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Film Review - Five Star Day

FIVE STAR DAY Cam Gigandet

Taking on the world of astrology is an appealing launching point for the drama “Five Star Day.” Numerous movies have made the effort to celebrate the discipline, using the stars to backdrop tales of love and woe. However, “Five Star Day” has a bone to pick with the industry, with writer/director Danny Buday using a confrontational tone to uncover a rather tender story of human connection, following one man as he seeks to unearth a purpose for astrology, to test its validity in an increasingly cynical world.

Jake (Cam Gigandet) is having a horrible week. While his horoscope suggests great success and satisfaction coming his way, the reality is much more depressing. Losing his girlfriend, his car, and facing a critical grade at school, Jake has had it with the fallacy of astrology, working on a presentation that seeks to disprove the practice. Traveling around America on the hunt for those with a similar birth story, Jake encounters lost souls facing even greater hardship. There’s Sarah (Jena Malone), a struggling single mother who can’t seem to shake her crackhead boyfriend; Yvette (Brooklyn Sudano), a medical professional harboring intense guilt; and Wesley (Max Hartman), an Atlantic City lounge singer facing troubling personal problems. Interviewing and interacting with these people, Jake begins to comprehend the power of universal forces, helping him to cope with the radical change in his life.


“Five Star Day” is structured as an episodic journey, trailing Jake around the country as he looks to expose invisible ties, taking him down a path of introductions, meeting the three individuals he plans to employ as his proof that astrology is a farce. While the premise opens itself up for wild swings of comedy and melodrama, Buday keeps a sensible, meditative tone as Jake goes about his travels, gradually coming to appreciate the intergalactic forces he’s so intent on kicking in the teeth. It’s a leisurely film, yet “Five Star Day” finds a comfortable feel of peace, able to juggle numerous characters without becoming lost or overwhelmed, with each story handed ample moments to shock and settle in, though Sarah’s arc of panic assumes greater importance, used to introduce warmth into the picture as Jake comes to connect with the besieged young mother, compelled to help out with her complicated domestic situation.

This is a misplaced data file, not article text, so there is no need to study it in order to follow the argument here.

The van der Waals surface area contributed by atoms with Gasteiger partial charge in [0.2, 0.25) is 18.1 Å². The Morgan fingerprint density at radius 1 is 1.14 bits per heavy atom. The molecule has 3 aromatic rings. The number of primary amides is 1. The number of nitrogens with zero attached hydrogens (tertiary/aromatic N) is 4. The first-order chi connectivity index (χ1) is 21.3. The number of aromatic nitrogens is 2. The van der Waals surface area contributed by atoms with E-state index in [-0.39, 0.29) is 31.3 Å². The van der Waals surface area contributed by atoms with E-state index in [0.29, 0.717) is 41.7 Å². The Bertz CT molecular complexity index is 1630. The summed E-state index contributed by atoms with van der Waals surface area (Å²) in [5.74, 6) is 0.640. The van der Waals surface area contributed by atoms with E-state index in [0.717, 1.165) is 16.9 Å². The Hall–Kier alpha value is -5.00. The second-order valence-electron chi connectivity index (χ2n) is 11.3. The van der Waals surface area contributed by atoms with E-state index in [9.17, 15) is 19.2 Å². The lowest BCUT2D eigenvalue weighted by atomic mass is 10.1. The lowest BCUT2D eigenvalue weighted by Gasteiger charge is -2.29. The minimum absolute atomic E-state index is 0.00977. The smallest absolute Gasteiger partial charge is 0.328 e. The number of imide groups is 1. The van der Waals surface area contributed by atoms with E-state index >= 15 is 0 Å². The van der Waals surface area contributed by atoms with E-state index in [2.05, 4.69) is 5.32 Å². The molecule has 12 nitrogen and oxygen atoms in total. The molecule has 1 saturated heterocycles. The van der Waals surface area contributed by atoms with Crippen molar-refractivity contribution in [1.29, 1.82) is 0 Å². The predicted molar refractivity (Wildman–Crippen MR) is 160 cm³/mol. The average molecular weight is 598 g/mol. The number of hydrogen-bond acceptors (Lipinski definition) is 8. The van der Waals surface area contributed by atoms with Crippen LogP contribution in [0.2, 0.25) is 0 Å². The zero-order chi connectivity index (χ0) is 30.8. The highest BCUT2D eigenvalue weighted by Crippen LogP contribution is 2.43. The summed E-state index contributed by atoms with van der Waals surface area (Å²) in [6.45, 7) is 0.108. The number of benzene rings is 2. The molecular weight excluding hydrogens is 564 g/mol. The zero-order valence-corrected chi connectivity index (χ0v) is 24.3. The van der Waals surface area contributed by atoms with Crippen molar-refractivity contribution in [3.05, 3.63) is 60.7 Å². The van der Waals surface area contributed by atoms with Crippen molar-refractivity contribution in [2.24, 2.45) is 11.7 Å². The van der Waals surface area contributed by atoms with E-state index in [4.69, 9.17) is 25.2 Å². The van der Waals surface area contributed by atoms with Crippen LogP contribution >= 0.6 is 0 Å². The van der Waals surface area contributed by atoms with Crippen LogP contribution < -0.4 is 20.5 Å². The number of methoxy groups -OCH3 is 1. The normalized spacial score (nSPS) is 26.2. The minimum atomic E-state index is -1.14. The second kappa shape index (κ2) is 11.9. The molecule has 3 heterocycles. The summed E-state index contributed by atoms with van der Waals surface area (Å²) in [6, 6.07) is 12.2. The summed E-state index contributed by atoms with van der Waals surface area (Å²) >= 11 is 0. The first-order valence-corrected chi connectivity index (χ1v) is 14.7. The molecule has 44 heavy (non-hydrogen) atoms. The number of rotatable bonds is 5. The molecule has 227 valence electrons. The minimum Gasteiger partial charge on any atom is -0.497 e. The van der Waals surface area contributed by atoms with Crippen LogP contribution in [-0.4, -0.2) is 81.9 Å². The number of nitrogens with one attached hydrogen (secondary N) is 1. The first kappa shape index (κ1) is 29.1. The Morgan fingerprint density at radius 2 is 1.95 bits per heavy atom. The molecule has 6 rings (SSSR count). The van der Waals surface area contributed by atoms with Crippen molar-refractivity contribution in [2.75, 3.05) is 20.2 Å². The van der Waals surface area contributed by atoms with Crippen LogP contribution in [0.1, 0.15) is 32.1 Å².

While not a feature of intense dramatic movement, “Five Star Day” instead discovers lovely moments of intimacy and confession, backed by a soothing musical personality that deploys plentiful soundtrack selections to assist the reflective mood. Buday also has a likable handle on the progression of acceptance within Jake, using scenes of travel to create alone time for the character as he processes his discoveries. The fluidity is aided by Gigandet, who easily delivers the best performance of his career here, finally permitted a chance to play something other than a smug gym rat or spoiled hero. He wears vulnerability well, matched superbly by Malone, who also offers the screen a satisfying articulation of thawing ice. Buday guides his cast well, hitting the proper emotional points without overdoing the hysterics. Banter is forced (Jake and Sarah engage in a “Smile-Off” that’s groan-worthy), but there’s sincerity here that’s unexpected.

“Five Star Day” isn’t an exceptional feature, but its sensitivity and dedication to the comfort of strangers is quite appealing. It tenders a sweet message about human attachment and kindness, creating a gentle ambiance that’s consistently engaging.







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